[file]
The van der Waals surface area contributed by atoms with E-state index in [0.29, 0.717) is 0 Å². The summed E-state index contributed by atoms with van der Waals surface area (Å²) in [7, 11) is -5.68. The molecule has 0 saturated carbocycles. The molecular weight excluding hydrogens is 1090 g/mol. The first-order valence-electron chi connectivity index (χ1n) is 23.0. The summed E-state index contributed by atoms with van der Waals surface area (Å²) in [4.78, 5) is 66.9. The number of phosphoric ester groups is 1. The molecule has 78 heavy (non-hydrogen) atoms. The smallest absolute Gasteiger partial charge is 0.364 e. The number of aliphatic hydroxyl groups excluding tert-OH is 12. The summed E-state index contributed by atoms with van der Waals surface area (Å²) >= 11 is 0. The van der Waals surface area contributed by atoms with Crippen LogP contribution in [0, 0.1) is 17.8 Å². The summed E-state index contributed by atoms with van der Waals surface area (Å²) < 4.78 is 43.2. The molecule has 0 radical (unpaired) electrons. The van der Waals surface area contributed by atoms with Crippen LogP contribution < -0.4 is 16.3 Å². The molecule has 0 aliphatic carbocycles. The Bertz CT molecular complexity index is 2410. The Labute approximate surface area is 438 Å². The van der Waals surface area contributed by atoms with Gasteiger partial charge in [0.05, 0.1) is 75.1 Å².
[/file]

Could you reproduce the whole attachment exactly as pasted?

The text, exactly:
The van der Waals surface area contributed by atoms with E-state index in [0.29, 0.717) is 0 Å². The summed E-state index contributed by atoms with van der Waals surface area (Å²) in [7, 11) is -5.68. The molecule has 0 saturated carbocycles. The molecular weight excluding hydrogens is 1090 g/mol. The first-order valence-electron chi connectivity index (χ1n) is 23.0. The summed E-state index contributed by atoms with van der Waals surface area (Å²) in [4.78, 5) is 66.9. The number of phosphoric ester groups is 1. The molecule has 78 heavy (non-hydrogen) atoms. The smallest absolute Gasteiger partial charge is 0.364 e. The number of aliphatic hydroxyl groups excluding tert-OH is 12. The summed E-state index contributed by atoms with van der Waals surface area (Å²) >= 11 is 0. The van der Waals surface area contributed by atoms with Crippen LogP contribution in [0, 0.1) is 17.8 Å². The summed E-state index contributed by atoms with van der Waals surface area (Å²) < 4.78 is 43.2. The molecule has 0 radical (unpaired) electrons. The van der Waals surface area contributed by atoms with Crippen LogP contribution < -0.4 is 16.3 Å². The molecule has 0 aliphatic carbocycles. The Bertz CT molecular complexity index is 2410. The Labute approximate surface area is 438 Å². The van der Waals surface area contributed by atoms with Gasteiger partial charge in [0.05, 0.1) is 75.1 Å².